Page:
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Tribune hires innovator Lee Abrams

Exec assumes post on April 1

Radio biz veteran Lee Abrams has been named chief innovation officer at Tribune Co.

Abrams, who has been senior veep and chief creative officer for XM Satellite Radio since 1998, will be tasked with developing ideas and approaches to editorial and business aspects of Tribune’s core newspaper and TV ops.

Abrams assumes his gig April 1, reporting to Randy Michaels, Tribune’s CEO of broadcasting and interactive.

“Lee’s going to pump new life into our content, re-energize our brands and get people thinking and working together like they never have before,” Michaels said.

Prior to XM, Abrams was a co-founder of Burkhart/Abrams, an influential radio consulting shingle based in Atlanta that helped spur the growth of FM radio in the early 1970s. Abrams has also served as a consultant to MTV, Coca-Cola, TNT and Rolling Stone magazine, among others.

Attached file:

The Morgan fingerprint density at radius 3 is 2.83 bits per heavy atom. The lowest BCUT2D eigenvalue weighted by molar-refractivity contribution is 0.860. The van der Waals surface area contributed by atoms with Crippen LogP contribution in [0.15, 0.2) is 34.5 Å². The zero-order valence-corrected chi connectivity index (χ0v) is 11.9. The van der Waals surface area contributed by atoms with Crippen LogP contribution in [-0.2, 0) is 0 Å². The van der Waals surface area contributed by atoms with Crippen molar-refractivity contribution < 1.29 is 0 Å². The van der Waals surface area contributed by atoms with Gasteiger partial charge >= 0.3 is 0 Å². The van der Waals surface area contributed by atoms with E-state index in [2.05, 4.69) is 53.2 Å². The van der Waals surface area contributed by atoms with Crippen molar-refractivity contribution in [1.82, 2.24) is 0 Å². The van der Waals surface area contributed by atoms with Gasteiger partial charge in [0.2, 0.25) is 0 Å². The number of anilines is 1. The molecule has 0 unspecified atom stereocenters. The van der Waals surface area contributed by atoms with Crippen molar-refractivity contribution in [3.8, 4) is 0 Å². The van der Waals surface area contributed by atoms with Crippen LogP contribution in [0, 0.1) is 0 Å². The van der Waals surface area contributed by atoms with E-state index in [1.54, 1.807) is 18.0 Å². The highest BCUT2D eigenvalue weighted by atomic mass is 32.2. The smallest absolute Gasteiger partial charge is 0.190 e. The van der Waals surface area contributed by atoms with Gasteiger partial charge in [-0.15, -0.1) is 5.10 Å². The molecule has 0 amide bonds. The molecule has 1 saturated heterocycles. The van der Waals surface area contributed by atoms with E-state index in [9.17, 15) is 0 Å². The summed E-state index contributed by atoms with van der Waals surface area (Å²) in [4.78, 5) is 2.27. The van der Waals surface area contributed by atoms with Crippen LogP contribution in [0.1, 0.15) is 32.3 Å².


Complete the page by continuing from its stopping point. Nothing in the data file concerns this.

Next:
Abrams comes to Tribune at a time when the company is undergoing a major management transformation under new chairman Sam Zell, and when revenue, particularly at Tribune’s major newspapers, is in a sharp slump. Zell has been candid in discussing the cash-flow crunch with Tribune employees, saying the weaker-than-expected financials have stalled some of his plans for the formerly publicly held company he took over in late December as part of a complex, private employee-ownership buyout.

Abrams said he was confident Tribune’s newspapers and TV stations can be reinvigorated by the new team.

“I think these businesses need imagination and a new way of approaching the business,” Abrams said. “Newspapers and TV stations can thrive and grow. I’m going to be helping them to change the culture, to think positively and innovatively.

Although Abrams’ primary experience is in broadcasting, his initial focus is likely to be on Tribune’s newspapers, including the Los Angeles Times, Chicago Tribune and Newsday.

“I would imagine that the newspaper (situation) is a little more pressing,” Abrams said. “Also, there’s a lot more opportunity there to redesign the future.”

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